Gallery: 'Everesters' complete Kiviõli ash hill ascent overnight ({{contentCtrl.commentsTotal}})

Triathletes Rain Seepõld and Olle Rõuk have completed their "ascent of Everest" at an ash hill in the eastern Estonian town of Kiviõli, the first Estonians to do so on foot. The whole trek took Seepõld, who turned 31 during the event, a little under 19-and-a-half hours, with Rõuk, 45, completing it in just under 25-and-a-half hours, with both men running, not walking, up and down the ash hill, through the night.

With Everest, standing at 8,848 meters, while Estonia's highest peak, Suur Munamägi, is just 317 meters – and the Kiviõli ash mound only 71 meters – simulating an ascent of the world's highest peak in terms of meters climbed is still possible, by making multiple trips up and down the far lower peak.

Kiviõli's ash hill, a man-made high point resulting from slag produced by the oil shale mining in the area, at 71 meters in height works out at 125 ascents to match an Everest ascent and descent. Naturally, the effects of altitude, low temperatures, snow and ice and other Himalayan conditions are not replicated in the activity.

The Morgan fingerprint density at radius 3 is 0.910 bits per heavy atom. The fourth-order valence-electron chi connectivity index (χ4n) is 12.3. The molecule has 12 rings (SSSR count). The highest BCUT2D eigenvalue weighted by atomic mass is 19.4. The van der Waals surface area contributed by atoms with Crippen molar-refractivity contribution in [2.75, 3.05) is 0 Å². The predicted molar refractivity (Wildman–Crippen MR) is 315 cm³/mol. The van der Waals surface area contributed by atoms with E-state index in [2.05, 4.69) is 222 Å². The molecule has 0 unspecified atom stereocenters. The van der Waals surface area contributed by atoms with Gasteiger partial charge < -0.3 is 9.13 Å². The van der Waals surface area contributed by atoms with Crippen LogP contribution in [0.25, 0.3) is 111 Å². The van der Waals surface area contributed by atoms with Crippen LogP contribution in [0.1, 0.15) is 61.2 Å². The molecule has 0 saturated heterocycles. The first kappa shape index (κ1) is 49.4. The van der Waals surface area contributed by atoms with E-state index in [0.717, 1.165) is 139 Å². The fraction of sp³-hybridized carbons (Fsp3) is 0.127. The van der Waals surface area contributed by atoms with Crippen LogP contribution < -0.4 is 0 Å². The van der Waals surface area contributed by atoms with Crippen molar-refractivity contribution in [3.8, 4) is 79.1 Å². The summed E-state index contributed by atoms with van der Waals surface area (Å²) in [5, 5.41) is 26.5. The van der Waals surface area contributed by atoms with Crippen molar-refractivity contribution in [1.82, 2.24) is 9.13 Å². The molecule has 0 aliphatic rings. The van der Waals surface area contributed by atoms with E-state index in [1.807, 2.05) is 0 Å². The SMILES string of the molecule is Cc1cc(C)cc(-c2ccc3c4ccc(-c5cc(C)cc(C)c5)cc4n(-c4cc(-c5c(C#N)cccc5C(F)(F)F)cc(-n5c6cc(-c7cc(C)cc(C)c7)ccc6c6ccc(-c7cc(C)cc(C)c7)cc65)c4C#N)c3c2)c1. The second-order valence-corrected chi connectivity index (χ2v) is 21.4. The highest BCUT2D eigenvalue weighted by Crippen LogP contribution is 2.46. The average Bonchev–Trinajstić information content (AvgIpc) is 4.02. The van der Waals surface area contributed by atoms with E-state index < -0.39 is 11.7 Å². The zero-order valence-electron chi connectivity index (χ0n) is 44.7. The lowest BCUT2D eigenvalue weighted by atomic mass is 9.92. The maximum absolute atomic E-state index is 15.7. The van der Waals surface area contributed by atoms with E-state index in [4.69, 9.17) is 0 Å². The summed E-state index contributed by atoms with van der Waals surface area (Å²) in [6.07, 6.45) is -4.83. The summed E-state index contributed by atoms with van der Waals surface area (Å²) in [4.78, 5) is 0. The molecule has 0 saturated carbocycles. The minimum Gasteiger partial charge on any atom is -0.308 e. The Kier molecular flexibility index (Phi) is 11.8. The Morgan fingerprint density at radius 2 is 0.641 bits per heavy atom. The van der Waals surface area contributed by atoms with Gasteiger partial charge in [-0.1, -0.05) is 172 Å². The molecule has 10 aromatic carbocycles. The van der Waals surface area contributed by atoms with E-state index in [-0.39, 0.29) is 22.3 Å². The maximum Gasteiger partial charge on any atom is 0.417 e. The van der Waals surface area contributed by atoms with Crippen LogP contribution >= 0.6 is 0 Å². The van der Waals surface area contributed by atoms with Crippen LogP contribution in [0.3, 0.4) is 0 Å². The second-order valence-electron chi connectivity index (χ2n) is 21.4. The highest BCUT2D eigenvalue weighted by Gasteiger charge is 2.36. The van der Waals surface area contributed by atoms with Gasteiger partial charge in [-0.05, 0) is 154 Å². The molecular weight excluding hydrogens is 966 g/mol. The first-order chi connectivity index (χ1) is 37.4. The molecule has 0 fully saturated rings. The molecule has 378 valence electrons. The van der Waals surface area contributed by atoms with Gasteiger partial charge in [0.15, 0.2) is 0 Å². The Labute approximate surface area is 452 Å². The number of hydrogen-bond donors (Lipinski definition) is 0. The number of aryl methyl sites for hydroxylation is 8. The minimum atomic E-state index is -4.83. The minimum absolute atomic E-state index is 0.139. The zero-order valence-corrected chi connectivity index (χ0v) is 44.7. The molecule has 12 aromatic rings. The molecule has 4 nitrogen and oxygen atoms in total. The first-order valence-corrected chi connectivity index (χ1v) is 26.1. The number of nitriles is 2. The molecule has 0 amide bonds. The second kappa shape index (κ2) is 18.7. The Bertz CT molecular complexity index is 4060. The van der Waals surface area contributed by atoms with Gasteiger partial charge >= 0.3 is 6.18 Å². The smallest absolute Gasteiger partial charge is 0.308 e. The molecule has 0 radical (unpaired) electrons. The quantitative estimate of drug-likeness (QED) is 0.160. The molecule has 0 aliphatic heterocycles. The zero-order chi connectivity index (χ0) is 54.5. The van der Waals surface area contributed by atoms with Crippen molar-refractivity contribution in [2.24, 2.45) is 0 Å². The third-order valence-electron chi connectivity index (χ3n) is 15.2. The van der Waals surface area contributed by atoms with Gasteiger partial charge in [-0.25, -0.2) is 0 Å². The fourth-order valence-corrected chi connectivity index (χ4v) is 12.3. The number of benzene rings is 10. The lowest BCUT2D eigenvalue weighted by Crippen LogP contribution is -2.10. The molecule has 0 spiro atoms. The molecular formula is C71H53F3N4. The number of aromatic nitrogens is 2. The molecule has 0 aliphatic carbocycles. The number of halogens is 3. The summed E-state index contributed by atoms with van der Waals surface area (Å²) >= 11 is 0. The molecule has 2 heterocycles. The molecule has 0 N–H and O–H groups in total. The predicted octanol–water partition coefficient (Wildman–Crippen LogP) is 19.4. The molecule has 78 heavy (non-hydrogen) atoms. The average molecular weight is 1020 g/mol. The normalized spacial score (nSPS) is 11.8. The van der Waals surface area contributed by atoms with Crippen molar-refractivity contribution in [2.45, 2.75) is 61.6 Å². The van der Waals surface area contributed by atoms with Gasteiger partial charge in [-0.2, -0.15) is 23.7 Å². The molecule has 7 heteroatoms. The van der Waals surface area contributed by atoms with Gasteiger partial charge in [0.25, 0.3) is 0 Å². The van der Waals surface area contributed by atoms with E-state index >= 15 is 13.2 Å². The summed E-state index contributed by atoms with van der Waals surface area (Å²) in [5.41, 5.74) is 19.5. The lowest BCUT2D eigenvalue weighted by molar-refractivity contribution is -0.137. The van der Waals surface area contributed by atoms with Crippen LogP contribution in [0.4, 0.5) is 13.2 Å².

One round trip is around 720 meters, meaning the pair, who announced their attempt in July, covered about 90 km in their journey

Rain Seepõld said the feat proved deceptively hard.

"In fact, it was harder to just run downhill and uphill [than regular mountaineering]. There were no rest breaks or change in pace. It was technically quite demanding, and also quite demanding on the feet," he told ETV.

Seepõld, whose effort coincided with his 31st birthday weekend, added the hardest point came just before the halfway mark, when his feet were already feeling the effects with a long way still to go.

The men started around 11 a.m. on Saturday, with no specific time goal in mind. Rõuk, the older of the pair at 45, said he predicted the whole trek would take him about 24 hours, a forecast which proved relatively accurate.

The rules in fact allow them to use transport aids such as a bike or even a car for the ascent stages, but the men decide to do it all the hard way on foot.

Another regulation prohibits sleep. Short breaks for refreshments are obviously permitted.

Rain Seepõld finished just before 6.30 a.m. Sunday, with Olle Rõuge needing a few more hours, finishing at 12.20 p.m. on the same day, meaning he was on the go for over 24 hours.

The record for "everesting'" at present was recently set by a 34-year-old Italian, Simone Eydallin, who completed the "ascent" in just over 10 hours.

Estonian Alo Alunurm completed a cycling version of everesting in October 2018, this time on Suur Munamägi.

 

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Editor: Andrew Whyte

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